Thursday, May 1, 2008

Sensible metadata captions

As photographers build up larger and larger collections of images, having systems and software to organise and track them becomes essential. Whether you use Adobe Bridge, Adobe Photoshop Lightroom, Apple Aperture, iView MediaPro, Microsoft Expression Media, Extensis Portfolio, iMatch, or a combination of these and other management software, the metadata we can attach to each image is one of the building blocks of these systems.
Warning: this article is intended for photographers.
If you're not interested in the digital tools and procedures used by photographers to manage their images, your eyes may glaze over...
Digital cameras attach information about the exposure, geo-coding software can attach GPS coordinates, and we can attach lots of information such as keywords, captions, ratings, location, copyright, and photographer contact details. As well as being used to help you organise your images, the metadata can be transferred with the image files sent to customers and to stock libraries, be used when building web galleries, etc.
I must admit that when I started out working with metadata for photo files I struggled a bit with where to put the captions and descriptions. It doesn't help that some of the metadata fields have different names in different software!

The three metadata fields I'm going to talk about here are:
  • Headline
  • Caption (also known as Description), and
  • Title (also known as Document Title, Object Name, or Product).
Faced with these fields, new users can get confused about where to put image captions. Today I find many of my students start off making the same mistakes I did, and I can't helping thinking that they can't be alone! Often they end up putting a caption in the Title field, and/or ignoring the Headline field altogether.

Fertile Grooves, South Australia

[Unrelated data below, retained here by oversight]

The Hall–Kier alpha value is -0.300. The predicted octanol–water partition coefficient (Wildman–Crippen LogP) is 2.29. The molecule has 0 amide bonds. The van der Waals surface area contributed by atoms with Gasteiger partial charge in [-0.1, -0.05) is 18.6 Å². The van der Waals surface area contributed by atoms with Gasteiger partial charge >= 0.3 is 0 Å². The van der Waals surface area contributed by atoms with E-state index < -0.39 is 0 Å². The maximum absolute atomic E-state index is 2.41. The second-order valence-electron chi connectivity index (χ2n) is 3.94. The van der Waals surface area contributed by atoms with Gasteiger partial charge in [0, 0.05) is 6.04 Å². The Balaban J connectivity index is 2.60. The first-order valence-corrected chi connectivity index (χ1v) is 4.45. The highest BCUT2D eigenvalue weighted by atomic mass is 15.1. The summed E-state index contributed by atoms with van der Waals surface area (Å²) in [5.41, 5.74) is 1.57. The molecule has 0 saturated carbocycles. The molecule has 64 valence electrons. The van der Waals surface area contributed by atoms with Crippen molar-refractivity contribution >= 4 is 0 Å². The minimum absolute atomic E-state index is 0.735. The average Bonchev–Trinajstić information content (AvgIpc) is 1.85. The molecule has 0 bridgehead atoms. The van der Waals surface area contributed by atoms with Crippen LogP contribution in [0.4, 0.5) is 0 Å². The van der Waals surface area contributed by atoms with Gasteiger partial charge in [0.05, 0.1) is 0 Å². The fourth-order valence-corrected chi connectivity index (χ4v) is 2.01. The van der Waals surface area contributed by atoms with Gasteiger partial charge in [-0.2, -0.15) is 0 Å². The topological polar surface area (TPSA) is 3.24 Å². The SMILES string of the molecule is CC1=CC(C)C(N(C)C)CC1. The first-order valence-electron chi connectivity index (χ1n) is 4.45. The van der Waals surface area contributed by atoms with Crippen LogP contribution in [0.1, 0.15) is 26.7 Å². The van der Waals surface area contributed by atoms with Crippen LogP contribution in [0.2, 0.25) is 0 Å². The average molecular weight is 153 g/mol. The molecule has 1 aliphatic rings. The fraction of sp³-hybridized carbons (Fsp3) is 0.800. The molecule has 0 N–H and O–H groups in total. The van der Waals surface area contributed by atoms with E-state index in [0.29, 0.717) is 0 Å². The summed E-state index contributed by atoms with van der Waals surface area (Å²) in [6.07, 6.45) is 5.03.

When you get enthused and start populating the metadata you should spend your time wisely: fill in the right fields, and avoid having to change everything again later when you start sharing your files with others (e.g. submitting to stock libraries). So here's "the skinny" on these fields, quoted from the "IPTC Core" schema:
Headline
A headline is a brief publishable synopsis/summary of the contents of the photograph.
The Headline term should not be confused with the Title term.

Description
The Description field, often referred to as a "caption" is used to describe the who, what and why of what is happening in the photograph. If there is a person or people in the image, this caption might include their names, and/or their role in the action that is taking place.If the image is of a location, then it should give information regarding the location.
Don't forget to also include this same "geographical" information in the Image panel (location, city, state/province, country) of the IPTC Core. The amount of detail you include will depend on the image and whether the image is documentary or conceptual. Typically, editorial images come with complete caption text, while advertising images may not.

Title
This field can be used as a shorthand reference for the image or "photograph" - primarily for identification. The title of an image may take several forms; for photographers this might be the filename of their original scan or digital camera file, for news organizations it might be the name of the story for which it's to be used.
The Title term should not be confused with the Headline term, which is a short synopsis of the content of the photograph.